How celebrities cope with the loss of privacy

August 25, 1992|By Orlando Sentinel

What do actors, politicians, athletes, TV journalists and guppies have in common?

They all have to learn how to deal with life in a fishbowl. Peering eyes. Alert ears. Probing questions.

"Fame is a double-edged sword," said Charles Figley, a psychologist and family therapy professor at Florida State University. "On the one hand, fame is a measure of your worth as a performer. But on the other hand, fame jeopardizes your privacy, freedom and safety; and the situation is much worse when your young children's lives are at stake."

On Aug. 17, Mr. Figley presented a progress report on his study of celebrity stress at the convention of the American Psychological Association in Washington. Mr. Figley became interested in studying celebrity stress six years ago at Purdue University while working with spouses of top state government officials.

While collecting data, he noticed there was little research on how famous people cope with the stress related to loss of privacy. So he has turned his focus to prominent figures such as actors, musicians,sports stars and TV journalists.

He hopes to complete the first phase of the survey by the end of the year. He plans to compile the findings for the participants to help them "survive their lifestyle and hopefully increase the likelihood of marriages sticking together."

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"Fame can be imprisoning." -- singer Michael Jackson, as told to celebrity interviewer Glenn Plaskin.

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Researchers at Florida State's Psychosocial Stress Research Program selected 200 famous people and last year asked them to participate in a study on celebrity family stress. Those interested in participating were sent questionnaires. Mr. Figley would not identify those celebrities because they were promised anonymity.

Twenty have responded thus far, allowing Mr. Figley to identify common threads. One key theme is privacy and the commitment to preserving intimacy without intrusion. Other issues are financial security and continual travel.

Some are more successful at managing stress than others, Mr. Figley notes. The more successful ones develop a split personality -- a public persona and a private self. Some said that whenever they go out of the home they "put on" the public self who is willing to be inconvenienced, photographed and bothered.

"They take that off when they come home," Mr. Figley says. "They can let that public part go and be much more spontaneous and sensitive and more like themselves."

Those who cope seem to have families that can differentiate between the celebrity's public and private personalities, Mr.

Figley says.

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"I would trade it all for anonymity again." -- actor Kevin Costner, quoted in the New York Times.

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The respondents also told Mr. Figley of the strain of even the simplest activities, such as grocery shopping. Many celebrity spouses or parents discourage the famous member of the family -- whether mother, father or child -- from going out, since their presence attracts crowds. That isolates the celebrity from loved ones and creates resentment within the family, Mr. Figley said.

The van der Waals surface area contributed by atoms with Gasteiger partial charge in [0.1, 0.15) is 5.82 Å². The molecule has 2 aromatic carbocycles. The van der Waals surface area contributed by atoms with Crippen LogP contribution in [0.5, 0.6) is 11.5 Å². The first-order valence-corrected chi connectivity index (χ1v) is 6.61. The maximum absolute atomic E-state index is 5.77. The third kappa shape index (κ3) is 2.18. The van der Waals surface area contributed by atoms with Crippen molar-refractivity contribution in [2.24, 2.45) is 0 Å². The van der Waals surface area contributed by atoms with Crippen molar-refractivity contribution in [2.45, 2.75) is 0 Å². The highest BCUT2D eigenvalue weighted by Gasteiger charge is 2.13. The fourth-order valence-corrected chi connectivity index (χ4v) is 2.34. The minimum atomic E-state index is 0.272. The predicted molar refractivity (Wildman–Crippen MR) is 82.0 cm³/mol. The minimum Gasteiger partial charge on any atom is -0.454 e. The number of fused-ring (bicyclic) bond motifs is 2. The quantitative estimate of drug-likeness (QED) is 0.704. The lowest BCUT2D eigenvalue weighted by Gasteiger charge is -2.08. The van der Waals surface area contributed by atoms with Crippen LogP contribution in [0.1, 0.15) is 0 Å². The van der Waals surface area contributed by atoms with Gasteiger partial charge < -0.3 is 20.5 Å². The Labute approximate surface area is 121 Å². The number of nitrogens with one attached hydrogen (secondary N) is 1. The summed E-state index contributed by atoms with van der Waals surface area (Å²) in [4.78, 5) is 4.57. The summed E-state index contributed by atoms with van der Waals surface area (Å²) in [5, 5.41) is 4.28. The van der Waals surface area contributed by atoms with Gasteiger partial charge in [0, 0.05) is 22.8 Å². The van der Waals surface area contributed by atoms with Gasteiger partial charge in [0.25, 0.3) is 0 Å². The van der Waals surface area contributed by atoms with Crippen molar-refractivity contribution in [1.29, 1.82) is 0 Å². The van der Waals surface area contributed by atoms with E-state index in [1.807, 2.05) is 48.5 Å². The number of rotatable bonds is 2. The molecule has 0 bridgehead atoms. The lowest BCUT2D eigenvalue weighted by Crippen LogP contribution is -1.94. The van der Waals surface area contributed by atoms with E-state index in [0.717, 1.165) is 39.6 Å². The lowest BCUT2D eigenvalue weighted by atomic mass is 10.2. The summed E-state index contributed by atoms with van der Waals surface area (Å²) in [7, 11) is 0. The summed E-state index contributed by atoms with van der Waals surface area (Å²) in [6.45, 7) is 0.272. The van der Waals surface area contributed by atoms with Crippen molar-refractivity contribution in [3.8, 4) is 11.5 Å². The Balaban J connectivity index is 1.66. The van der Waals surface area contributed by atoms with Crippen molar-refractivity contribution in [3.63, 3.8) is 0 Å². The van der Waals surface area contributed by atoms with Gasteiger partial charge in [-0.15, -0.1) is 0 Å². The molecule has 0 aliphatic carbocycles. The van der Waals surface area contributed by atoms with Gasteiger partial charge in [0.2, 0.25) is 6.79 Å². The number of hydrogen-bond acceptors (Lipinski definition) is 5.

Mr. Figley also is analyzing autobiographies and biographies, looking for feelings about fame's impact on a celebrity's family life -- especially on children.

"Most celebrity families have the same sources of stress as other families living in large urban areas," he said.

They are concerned about the quality of life for their children, job security and personal safety.

Mr. Figley said celebrity families worry even more than normal about the safety of their children. Stalkers, gawkers and overly exuberant fans present potential threats. Crazed fans and the general lack of privacy have forced many celebrity families to go to extraordinary means to live a "normal" life.

Beverly Hills psychologist and author Connell Cowan counsels a number of celebrities. Mr. Cowan says stars are more stressed out about keeping careers on track and fighting ageism than loss of privacy.

"Most of them get an occasional strange letter or some kind of communication from somebody because celebrities are easy to form obsessive fantasies about. They represent a lot of different things to different people. That's a problem, but I don't think that's an overwhelming problem," Mr. Cowan says.

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"It's funny to be someone everyone has an opinion about." -- actress Jodie Foster, quoted in the New York Times.

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Mr. Figley says much can be learned about the way celebrities organize their lives around the management of fame and how stress, including traumatic stress, is managed under such extraordinary conditions.

"Our work will be useful not only to understanding and helping celebrities at all levels, but also in predicting the sources of stress and methods of coping among those who become 'instant celebrities,' such as million dollar Lotto winners, and various people who gain notoriety and struggle to adjust to it," Mr. Figley says.

Psychologist Cowan says most of those in the limelight have no trouble adjusting whatsoever. "Some people thrive on their celebrity, and if they walked up to an opening and there weren't photographers around taking pictures, they feel like they're yesterday's news."

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